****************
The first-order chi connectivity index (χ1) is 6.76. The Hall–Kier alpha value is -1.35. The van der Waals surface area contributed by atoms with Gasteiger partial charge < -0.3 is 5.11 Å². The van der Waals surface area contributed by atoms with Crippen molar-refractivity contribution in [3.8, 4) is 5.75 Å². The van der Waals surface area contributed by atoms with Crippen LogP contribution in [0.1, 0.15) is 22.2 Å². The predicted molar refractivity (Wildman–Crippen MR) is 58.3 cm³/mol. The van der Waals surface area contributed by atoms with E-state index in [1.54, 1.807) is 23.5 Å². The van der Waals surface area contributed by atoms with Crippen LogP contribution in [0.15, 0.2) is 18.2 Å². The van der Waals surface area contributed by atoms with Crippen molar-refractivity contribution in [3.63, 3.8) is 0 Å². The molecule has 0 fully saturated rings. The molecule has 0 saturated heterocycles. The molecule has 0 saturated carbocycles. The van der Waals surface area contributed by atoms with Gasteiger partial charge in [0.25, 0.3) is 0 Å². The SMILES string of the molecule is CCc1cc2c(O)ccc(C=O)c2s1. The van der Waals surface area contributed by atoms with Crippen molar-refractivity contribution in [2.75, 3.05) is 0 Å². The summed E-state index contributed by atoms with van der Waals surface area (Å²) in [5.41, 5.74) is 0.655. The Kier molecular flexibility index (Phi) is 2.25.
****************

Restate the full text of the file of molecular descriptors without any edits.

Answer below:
The first-order chi connectivity index (χ1) is 6.76. The Hall–Kier alpha value is -1.35. The van der Waals surface area contributed by atoms with Gasteiger partial charge < -0.3 is 5.11 Å². The van der Waals surface area contributed by atoms with Crippen molar-refractivity contribution in [3.8, 4) is 5.75 Å². The van der Waals surface area contributed by atoms with Crippen LogP contribution in [0.1, 0.15) is 22.2 Å². The predicted molar refractivity (Wildman–Crippen MR) is 58.3 cm³/mol. The van der Waals surface area contributed by atoms with E-state index in [1.54, 1.807) is 23.5 Å². The van der Waals surface area contributed by atoms with Crippen LogP contribution in [0.15, 0.2) is 18.2 Å². The van der Waals surface area contributed by atoms with Crippen molar-refractivity contribution in [3.63, 3.8) is 0 Å². The molecule has 0 fully saturated rings. The molecule has 0 saturated heterocycles. The molecule has 0 saturated carbocycles. The van der Waals surface area contributed by atoms with Gasteiger partial charge in [0.25, 0.3) is 0 Å². The SMILES string of the molecule is CCc1cc2c(O)ccc(C=O)c2s1. The van der Waals surface area contributed by atoms with Crippen molar-refractivity contribution in [2.75, 3.05) is 0 Å². The summed E-state index contributed by atoms with van der Waals surface area (Å²) in [5.41, 5.74) is 0.655. The Kier molecular flexibility index (Phi) is 2.25.